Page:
• Count. The first function we consider is a simple count of
the live sensors in T . Each live sensor x can determine if
it belongs to T in O(1) time, since we are restricting our
attention to concise testing algorithms. Likewise, each sensor y routing an answer back to the base station need only
sum the counts it receives from downstream routers (plus 1
if y is in T ). This aggregation function supports ternary responses, since the base station knows |T | and can compare
this value with the count performed by the live sensors. The
count function is associative, and easily fits in the broadcastand-respond model, but it does not allow for identifying the
dead sensor in the tainted case.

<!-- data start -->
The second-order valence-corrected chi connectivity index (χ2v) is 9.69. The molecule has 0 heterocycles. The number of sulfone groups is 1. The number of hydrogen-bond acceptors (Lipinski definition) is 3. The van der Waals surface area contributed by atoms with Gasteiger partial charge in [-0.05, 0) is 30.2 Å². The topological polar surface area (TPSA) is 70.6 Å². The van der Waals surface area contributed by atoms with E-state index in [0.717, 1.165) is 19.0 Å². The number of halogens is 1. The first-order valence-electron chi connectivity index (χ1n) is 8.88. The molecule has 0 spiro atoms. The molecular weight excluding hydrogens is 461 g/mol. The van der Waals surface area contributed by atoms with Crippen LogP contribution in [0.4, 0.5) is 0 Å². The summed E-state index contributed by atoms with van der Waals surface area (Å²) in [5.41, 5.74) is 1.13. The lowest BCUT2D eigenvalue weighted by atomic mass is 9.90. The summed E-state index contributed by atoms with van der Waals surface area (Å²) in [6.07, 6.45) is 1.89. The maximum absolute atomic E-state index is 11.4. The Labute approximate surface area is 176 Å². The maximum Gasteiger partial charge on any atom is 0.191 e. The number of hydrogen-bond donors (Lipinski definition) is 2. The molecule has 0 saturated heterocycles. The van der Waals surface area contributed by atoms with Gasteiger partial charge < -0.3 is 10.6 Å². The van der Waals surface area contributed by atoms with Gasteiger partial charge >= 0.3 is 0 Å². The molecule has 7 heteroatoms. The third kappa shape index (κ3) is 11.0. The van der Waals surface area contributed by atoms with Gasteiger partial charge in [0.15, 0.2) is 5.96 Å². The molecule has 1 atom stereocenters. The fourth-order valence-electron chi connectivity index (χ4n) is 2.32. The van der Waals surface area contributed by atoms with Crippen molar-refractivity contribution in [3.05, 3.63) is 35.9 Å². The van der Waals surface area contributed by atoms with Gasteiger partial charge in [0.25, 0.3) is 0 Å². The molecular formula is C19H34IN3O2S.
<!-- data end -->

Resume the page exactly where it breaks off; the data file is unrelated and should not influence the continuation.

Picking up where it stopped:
2. Test subset A.
(a) If A is impure, then recursively invoke Identify(A).
(b) If A is tainted with item z, then add z to list L.
3. If A is pure then we know that subset B is impure, and so
there is no need to test B. Otherwise, test subset B.
(a) If B is impure, then recursively invoke Identify(B).
(b) If B is tainted with item z, then add z to list L.
When partitioning S into A and B, we can select A as consisting
of those items whose ID values are ranked contiguously, 1 through
p|S|. The items in A, or B, can be specified by giving lower and upper limits on ID values. Thus, the binary tree algorithm is concise.
• Large-ID summation. Suppose that the n sensors are assigned ID numbers that are guaranteed to all be greater than
2n such that no ID number can be formed as the sum of two
or more other ID numbers. Then a summation of the ID numbers of the live sensors in T can be used to perform a ternaryresult test, which will be an identifying test in the case of a
result indicating that T is tainted. Specifically, the difference
between ∑x∈T x and the returned value will either be 0, the